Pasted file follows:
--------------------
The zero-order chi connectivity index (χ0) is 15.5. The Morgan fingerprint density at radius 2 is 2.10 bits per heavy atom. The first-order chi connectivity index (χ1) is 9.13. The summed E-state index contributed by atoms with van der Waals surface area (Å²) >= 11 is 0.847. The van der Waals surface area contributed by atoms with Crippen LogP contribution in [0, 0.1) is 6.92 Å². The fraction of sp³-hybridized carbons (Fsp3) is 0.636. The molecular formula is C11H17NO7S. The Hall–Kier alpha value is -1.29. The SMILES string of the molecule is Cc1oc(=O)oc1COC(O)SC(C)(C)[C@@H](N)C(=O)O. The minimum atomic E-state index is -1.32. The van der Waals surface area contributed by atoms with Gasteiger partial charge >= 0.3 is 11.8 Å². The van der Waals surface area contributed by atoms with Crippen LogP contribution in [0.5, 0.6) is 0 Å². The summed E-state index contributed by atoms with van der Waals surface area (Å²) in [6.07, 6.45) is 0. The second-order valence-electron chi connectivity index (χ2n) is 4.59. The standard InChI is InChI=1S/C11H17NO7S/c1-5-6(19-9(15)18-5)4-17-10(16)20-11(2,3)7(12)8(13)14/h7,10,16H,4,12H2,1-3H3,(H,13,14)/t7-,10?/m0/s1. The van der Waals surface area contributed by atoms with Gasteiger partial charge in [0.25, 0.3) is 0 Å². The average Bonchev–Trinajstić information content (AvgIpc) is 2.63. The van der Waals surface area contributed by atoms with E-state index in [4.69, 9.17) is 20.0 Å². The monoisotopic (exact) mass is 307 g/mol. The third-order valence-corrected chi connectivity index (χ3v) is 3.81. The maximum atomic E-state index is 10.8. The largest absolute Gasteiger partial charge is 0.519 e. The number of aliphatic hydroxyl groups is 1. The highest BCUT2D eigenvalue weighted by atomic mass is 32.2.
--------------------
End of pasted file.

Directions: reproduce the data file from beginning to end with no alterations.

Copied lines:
The zero-order chi connectivity index (χ0) is 15.5. The Morgan fingerprint density at radius 2 is 2.10 bits per heavy atom. The first-order chi connectivity index (χ1) is 9.13. The summed E-state index contributed by atoms with van der Waals surface area (Å²) >= 11 is 0.847. The van der Waals surface area contributed by atoms with Crippen LogP contribution in [0, 0.1) is 6.92 Å². The fraction of sp³-hybridized carbons (Fsp3) is 0.636. The molecular formula is C11H17NO7S. The Hall–Kier alpha value is -1.29. The SMILES string of the molecule is Cc1oc(=O)oc1COC(O)SC(C)(C)[C@@H](N)C(=O)O. The minimum atomic E-state index is -1.32. The van der Waals surface area contributed by atoms with Gasteiger partial charge >= 0.3 is 11.8 Å². The van der Waals surface area contributed by atoms with Crippen LogP contribution in [0.5, 0.6) is 0 Å². The summed E-state index contributed by atoms with van der Waals surface area (Å²) in [6.07, 6.45) is 0. The second-order valence-electron chi connectivity index (χ2n) is 4.59. The standard InChI is InChI=1S/C11H17NO7S/c1-5-6(19-9(15)18-5)4-17-10(16)20-11(2,3)7(12)8(13)14/h7,10,16H,4,12H2,1-3H3,(H,13,14)/t7-,10?/m0/s1. The van der Waals surface area contributed by atoms with Gasteiger partial charge in [0.25, 0.3) is 0 Å². The average Bonchev–Trinajstić information content (AvgIpc) is 2.63. The van der Waals surface area contributed by atoms with E-state index in [4.69, 9.17) is 20.0 Å². The monoisotopic (exact) mass is 307 g/mol. The third-order valence-corrected chi connectivity index (χ3v) is 3.81. The maximum atomic E-state index is 10.8. The largest absolute Gasteiger partial charge is 0.519 e. The number of aliphatic hydroxyl groups is 1. The highest BCUT2D eigenvalue weighted by atomic mass is 32.2.